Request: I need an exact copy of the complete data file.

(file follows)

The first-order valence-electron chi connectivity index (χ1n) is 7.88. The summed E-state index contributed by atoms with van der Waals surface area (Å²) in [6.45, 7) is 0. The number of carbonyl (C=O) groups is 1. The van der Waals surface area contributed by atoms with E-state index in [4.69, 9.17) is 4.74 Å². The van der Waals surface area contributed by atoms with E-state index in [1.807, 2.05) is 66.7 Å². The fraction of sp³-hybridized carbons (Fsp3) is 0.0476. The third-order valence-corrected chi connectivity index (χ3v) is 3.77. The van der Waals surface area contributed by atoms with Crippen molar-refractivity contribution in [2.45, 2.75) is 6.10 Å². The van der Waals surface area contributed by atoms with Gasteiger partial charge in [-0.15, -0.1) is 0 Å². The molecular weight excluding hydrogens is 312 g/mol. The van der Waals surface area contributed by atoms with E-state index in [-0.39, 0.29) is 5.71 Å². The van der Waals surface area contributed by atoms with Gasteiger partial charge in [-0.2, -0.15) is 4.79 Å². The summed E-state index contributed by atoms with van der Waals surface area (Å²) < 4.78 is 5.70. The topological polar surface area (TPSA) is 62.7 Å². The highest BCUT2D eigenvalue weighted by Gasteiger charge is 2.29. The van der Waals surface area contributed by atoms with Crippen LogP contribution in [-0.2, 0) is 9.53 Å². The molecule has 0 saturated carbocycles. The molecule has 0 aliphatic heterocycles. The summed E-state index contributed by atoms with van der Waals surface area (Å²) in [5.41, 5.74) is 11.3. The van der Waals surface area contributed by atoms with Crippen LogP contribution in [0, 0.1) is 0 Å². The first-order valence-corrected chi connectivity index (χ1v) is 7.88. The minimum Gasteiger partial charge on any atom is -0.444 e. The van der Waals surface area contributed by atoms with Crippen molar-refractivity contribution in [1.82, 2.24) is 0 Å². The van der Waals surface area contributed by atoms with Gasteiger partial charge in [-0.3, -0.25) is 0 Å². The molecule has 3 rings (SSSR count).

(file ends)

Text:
The first-order valence-electron chi connectivity index (χ1n) is 7.88. The summed E-state index contributed by atoms with van der Waals surface area (Å²) in [6.45, 7) is 0. The number of carbonyl (C=O) groups is 1. The van der Waals surface area contributed by atoms with E-state index in [4.69, 9.17) is 4.74 Å². The van der Waals surface area contributed by atoms with E-state index in [1.807, 2.05) is 66.7 Å². The fraction of sp³-hybridized carbons (Fsp3) is 0.0476. The third-order valence-corrected chi connectivity index (χ3v) is 3.77. The van der Waals surface area contributed by atoms with Crippen molar-refractivity contribution in [2.45, 2.75) is 6.10 Å². The van der Waals surface area contributed by atoms with Gasteiger partial charge in [-0.15, -0.1) is 0 Å². The molecular weight excluding hydrogens is 312 g/mol. The van der Waals surface area contributed by atoms with E-state index in [-0.39, 0.29) is 5.71 Å². The van der Waals surface area contributed by atoms with Gasteiger partial charge in [-0.2, -0.15) is 4.79 Å². The summed E-state index contributed by atoms with van der Waals surface area (Å²) < 4.78 is 5.70. The topological polar surface area (TPSA) is 62.7 Å². The highest BCUT2D eigenvalue weighted by Gasteiger charge is 2.29. The van der Waals surface area contributed by atoms with Crippen LogP contribution in [-0.2, 0) is 9.53 Å². The molecule has 0 saturated carbocycles. The molecule has 0 aliphatic heterocycles. The summed E-state index contributed by atoms with van der Waals surface area (Å²) in [5.41, 5.74) is 11.3. The van der Waals surface area contributed by atoms with Crippen LogP contribution in [0, 0.1) is 0 Å². The first-order valence-corrected chi connectivity index (χ1v) is 7.88. The minimum Gasteiger partial charge on any atom is -0.444 e. The van der Waals surface area contributed by atoms with Crippen molar-refractivity contribution in [1.82, 2.24) is 0 Å². The van der Waals surface area contributed by atoms with Gasteiger partial charge in [-0.3, -0.25) is 0 Å². The molecule has 3 rings (SSSR count).